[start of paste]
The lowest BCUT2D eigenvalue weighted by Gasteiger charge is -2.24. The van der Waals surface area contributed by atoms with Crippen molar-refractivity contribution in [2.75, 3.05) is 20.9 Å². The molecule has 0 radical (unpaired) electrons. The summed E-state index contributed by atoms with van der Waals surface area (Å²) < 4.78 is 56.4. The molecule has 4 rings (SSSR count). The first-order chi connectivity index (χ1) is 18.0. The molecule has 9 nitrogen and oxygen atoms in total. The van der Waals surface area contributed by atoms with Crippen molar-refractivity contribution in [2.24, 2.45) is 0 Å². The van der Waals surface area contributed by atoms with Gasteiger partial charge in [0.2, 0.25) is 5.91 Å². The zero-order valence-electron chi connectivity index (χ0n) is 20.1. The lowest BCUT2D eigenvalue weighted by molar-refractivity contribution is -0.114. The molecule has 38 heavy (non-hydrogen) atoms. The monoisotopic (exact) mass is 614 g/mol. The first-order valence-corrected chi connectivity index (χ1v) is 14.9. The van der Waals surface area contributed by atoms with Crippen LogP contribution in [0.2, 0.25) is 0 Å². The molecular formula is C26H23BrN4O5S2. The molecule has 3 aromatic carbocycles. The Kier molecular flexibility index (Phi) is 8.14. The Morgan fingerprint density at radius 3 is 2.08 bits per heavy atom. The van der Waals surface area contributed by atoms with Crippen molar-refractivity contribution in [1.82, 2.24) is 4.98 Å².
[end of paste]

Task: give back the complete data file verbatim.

The lowest BCUT2D eigenvalue weighted by Gasteiger charge is -2.24. The van der Waals surface area contributed by atoms with Crippen molar-refractivity contribution in [2.75, 3.05) is 20.9 Å². The molecule has 0 radical (unpaired) electrons. The summed E-state index contributed by atoms with van der Waals surface area (Å²) < 4.78 is 56.4. The molecule has 4 rings (SSSR count). The first-order chi connectivity index (χ1) is 18.0. The molecule has 9 nitrogen and oxygen atoms in total. The van der Waals surface area contributed by atoms with Crippen molar-refractivity contribution in [2.24, 2.45) is 0 Å². The van der Waals surface area contributed by atoms with Gasteiger partial charge in [0.2, 0.25) is 5.91 Å². The zero-order valence-electron chi connectivity index (χ0n) is 20.1. The lowest BCUT2D eigenvalue weighted by molar-refractivity contribution is -0.114. The molecule has 38 heavy (non-hydrogen) atoms. The monoisotopic (exact) mass is 614 g/mol. The first-order valence-corrected chi connectivity index (χ1v) is 14.9. The van der Waals surface area contributed by atoms with Crippen LogP contribution in [0.2, 0.25) is 0 Å². The molecular formula is C26H23BrN4O5S2. The molecule has 3 aromatic carbocycles. The Kier molecular flexibility index (Phi) is 8.14. The Morgan fingerprint density at radius 3 is 2.08 bits per heavy atom. The van der Waals surface area contributed by atoms with Crippen molar-refractivity contribution in [1.82, 2.24) is 4.98 Å².